What is a decision aid?
People often have to make decisions about their medical care. Increasingly, people are given a "decision aid" to help them choose. A decision aid is a pamphlet, video, or website that explains the options and the pros and cons of each. The goal is to help people decide which choice is best for them.
What is a public deliberation?
A public deliberation is based on the idea that members of the community should have a voice in decisions that may effect them. It allows members of the general public to learn about a challenging issue, share their perspectives on it, and work together to make recommendations for policy or guidelines. Our event will focus on making recommendations to those who make or evaluate decision aids so that they can support good healthcare choices.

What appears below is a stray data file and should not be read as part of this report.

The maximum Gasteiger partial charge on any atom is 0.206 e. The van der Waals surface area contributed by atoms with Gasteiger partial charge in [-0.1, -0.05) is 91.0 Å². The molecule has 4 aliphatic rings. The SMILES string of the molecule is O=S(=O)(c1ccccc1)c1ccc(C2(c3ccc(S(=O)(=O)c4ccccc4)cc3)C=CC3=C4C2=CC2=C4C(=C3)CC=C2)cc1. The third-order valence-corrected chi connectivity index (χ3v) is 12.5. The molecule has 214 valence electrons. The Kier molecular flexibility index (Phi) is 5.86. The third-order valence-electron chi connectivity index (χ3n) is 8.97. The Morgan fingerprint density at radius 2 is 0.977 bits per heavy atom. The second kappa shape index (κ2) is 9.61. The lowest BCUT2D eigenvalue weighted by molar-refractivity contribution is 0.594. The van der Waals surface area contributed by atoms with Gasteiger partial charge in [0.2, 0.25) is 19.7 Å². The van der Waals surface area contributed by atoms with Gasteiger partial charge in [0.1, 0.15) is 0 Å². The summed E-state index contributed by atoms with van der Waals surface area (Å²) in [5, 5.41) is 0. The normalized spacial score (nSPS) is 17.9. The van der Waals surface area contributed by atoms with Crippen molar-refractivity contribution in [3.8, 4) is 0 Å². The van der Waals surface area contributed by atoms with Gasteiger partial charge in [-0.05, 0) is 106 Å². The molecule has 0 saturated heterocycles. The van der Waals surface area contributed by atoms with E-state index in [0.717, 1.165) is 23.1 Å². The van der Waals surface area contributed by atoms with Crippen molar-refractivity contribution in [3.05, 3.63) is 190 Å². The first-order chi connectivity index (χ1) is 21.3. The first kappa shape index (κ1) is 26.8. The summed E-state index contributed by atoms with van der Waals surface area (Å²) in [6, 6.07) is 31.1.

Do participants need to know anything about these issues?
No. We are note expecting the participants to have any specialized knowledge about decision aids or healthcare decision making. Instead, they will have the opportunity to learn everything they need to know to contribute with the other participants. The research team will provide the participants with all the information they need and will always be on hand to answer any questions. It is the participant's perspective and experience that matter - not their expertise.
What will happen at the event?